Review: Anu Tara Tiki by Lorraine Saint-Hubert and Ludovic Des Leuques

Anu Tara Tiki

Authors: Lorraine Saint-Hubert and Ludovic Des Leuques

Published: March 4, 2020

Publisher: Glrd Publications

Format: Paperback

Source: Author/Publicist Request

NThe discovery in Antarctica by Emile, a modest French tourist, of a fragment of antique stele covered with cuneiform writing triggers a merciless fight between greedy businessmen and idealistic scientists. Professor Samuel Kahn, an American sumerologist at Harvard, sees this stone as an opportunity to make his fortune by selling it to an industrial mega-group interested in exploiting the sub-soil of Antarctica. Father Dorian Green, a former Irish catholic priest and Oxford-based unconventional archaeologist, hopes this artifact will prove his theory that there was a forgotten primary global civilization, whose remains lie under the ice of the Antarctic continent. Kate, a French young woman au-pair with the Kahn family and Kevin, English archeology student at Oxford, find themselves embarked in the adventure of a lifetime…

Anu Tara Tiki is a spring release from author-pair Lorraine Saint-Hubert and Ludovic Des Leuques.  This is the third book I’ve reviewed by a pair of authors and I am pleasantly surprised with this!  This genre of science fiction/alternative history can be hit or miss sometimes, but I enjoyed this title. 

Husband and Wife Emile and Monique venture out on their annual vacation, this time through South America and to Antarctica.  When Emile finds a mysterious rock on the continent, a successive chain of events leads to a world-wide fight between big business and archaeology.  On one hand, the big business is interested in mining the continent for resources, which the archaeologist believes that the stone is proof of an long-forgotten ancient civilization of proto-beings.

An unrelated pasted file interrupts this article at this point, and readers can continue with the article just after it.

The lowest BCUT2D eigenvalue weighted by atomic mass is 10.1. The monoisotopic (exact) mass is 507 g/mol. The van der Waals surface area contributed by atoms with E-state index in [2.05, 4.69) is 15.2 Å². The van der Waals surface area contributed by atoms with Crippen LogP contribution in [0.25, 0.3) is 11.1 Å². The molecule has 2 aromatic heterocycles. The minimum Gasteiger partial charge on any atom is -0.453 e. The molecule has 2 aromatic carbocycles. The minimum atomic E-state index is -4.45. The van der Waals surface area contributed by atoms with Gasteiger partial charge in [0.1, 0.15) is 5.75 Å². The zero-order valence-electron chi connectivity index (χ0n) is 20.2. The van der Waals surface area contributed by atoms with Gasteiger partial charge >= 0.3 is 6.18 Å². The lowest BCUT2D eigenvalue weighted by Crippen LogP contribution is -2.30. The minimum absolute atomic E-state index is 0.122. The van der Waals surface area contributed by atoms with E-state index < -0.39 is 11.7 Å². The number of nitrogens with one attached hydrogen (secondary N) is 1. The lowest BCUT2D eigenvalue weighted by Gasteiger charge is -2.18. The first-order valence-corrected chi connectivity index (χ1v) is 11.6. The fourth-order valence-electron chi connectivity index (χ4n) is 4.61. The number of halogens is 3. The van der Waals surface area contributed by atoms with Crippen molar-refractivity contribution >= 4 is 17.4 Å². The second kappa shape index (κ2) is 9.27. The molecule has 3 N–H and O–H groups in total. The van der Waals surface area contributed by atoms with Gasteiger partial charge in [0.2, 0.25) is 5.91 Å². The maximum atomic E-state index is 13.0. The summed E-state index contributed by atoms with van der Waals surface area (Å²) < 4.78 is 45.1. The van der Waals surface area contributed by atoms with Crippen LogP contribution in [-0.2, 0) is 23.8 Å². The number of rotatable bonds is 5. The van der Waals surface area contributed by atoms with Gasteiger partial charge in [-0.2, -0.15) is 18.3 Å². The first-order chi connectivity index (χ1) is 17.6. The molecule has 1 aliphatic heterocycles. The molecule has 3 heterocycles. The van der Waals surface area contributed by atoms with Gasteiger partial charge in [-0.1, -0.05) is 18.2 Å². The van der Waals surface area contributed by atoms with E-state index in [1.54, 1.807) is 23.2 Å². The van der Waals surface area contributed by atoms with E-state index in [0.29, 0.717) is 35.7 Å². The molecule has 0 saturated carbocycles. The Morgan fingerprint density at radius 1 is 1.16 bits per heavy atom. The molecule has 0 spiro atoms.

The characters are well written and there is a lot of information given to the reader throughout the novel.  Though it can be wordy at times, this is the writing style that the authors chose and I did enjoy it.  In some cases, this can detract from the narrative, but I felt it served more to drive the narrative forward. 

I found the pacing to be fine, though a bit slow at times.  The book is well over 300 pages in print with a lot of exposition and information.  The details made the world feel more real to me, which I appreciated.  The epilogue at the end was a great addition that tied the end of the narrative together.  Overall, the pacing and story were well-written and nicely  formatted in print.  I do think this needed maybe one more pass through for minor editing problems. 

This would be a great book for fans of this genre!  I would also recommend this to any fans of alternative history, archaeology themed adventures, and rich narratives with a combination of artistic and scientific themes as well.  Thank you to Penny Sansevieri and the authors for the opportunity to review this book!


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